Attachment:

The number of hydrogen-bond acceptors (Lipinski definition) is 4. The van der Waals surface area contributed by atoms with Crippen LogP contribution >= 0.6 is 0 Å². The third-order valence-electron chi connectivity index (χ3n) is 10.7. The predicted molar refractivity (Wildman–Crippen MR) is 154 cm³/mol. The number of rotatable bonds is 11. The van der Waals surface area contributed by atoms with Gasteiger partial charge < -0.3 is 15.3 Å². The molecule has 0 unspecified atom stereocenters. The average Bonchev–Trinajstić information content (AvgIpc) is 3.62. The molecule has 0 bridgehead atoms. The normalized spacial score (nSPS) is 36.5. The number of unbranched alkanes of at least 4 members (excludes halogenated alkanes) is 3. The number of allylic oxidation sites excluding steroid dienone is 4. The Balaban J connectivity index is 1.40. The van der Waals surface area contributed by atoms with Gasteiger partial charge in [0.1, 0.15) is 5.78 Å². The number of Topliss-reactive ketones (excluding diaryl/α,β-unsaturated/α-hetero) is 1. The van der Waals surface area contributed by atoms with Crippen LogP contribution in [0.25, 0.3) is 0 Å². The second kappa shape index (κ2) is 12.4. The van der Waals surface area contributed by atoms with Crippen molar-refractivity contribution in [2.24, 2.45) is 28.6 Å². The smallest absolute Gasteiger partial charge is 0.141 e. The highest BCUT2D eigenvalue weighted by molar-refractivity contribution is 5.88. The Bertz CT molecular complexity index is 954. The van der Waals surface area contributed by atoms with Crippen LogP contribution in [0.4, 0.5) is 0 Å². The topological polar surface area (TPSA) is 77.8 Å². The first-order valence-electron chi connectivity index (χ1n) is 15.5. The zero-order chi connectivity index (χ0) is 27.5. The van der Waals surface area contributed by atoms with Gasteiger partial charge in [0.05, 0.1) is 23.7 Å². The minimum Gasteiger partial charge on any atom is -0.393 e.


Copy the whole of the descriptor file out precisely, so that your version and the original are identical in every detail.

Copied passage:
The number of hydrogen-bond acceptors (Lipinski definition) is 4. The van der Waals surface area contributed by atoms with Crippen LogP contribution >= 0.6 is 0 Å². The third-order valence-electron chi connectivity index (χ3n) is 10.7. The predicted molar refractivity (Wildman–Crippen MR) is 154 cm³/mol. The number of rotatable bonds is 11. The van der Waals surface area contributed by atoms with Gasteiger partial charge < -0.3 is 15.3 Å². The molecule has 0 unspecified atom stereocenters. The average Bonchev–Trinajstić information content (AvgIpc) is 3.62. The molecule has 0 bridgehead atoms. The normalized spacial score (nSPS) is 36.5. The number of unbranched alkanes of at least 4 members (excludes halogenated alkanes) is 3. The number of allylic oxidation sites excluding steroid dienone is 4. The Balaban J connectivity index is 1.40. The van der Waals surface area contributed by atoms with Gasteiger partial charge in [0.1, 0.15) is 5.78 Å². The number of Topliss-reactive ketones (excluding diaryl/α,β-unsaturated/α-hetero) is 1. The van der Waals surface area contributed by atoms with Crippen LogP contribution in [0.25, 0.3) is 0 Å². The second kappa shape index (κ2) is 12.4. The van der Waals surface area contributed by atoms with Crippen molar-refractivity contribution in [2.24, 2.45) is 28.6 Å². The smallest absolute Gasteiger partial charge is 0.141 e. The highest BCUT2D eigenvalue weighted by molar-refractivity contribution is 5.88. The Bertz CT molecular complexity index is 954. The van der Waals surface area contributed by atoms with Crippen LogP contribution in [0.4, 0.5) is 0 Å². The topological polar surface area (TPSA) is 77.8 Å². The first-order valence-electron chi connectivity index (χ1n) is 15.5. The zero-order chi connectivity index (χ0) is 27.5. The van der Waals surface area contributed by atoms with Gasteiger partial charge in [0.05, 0.1) is 23.7 Å². The minimum Gasteiger partial charge on any atom is -0.393 e.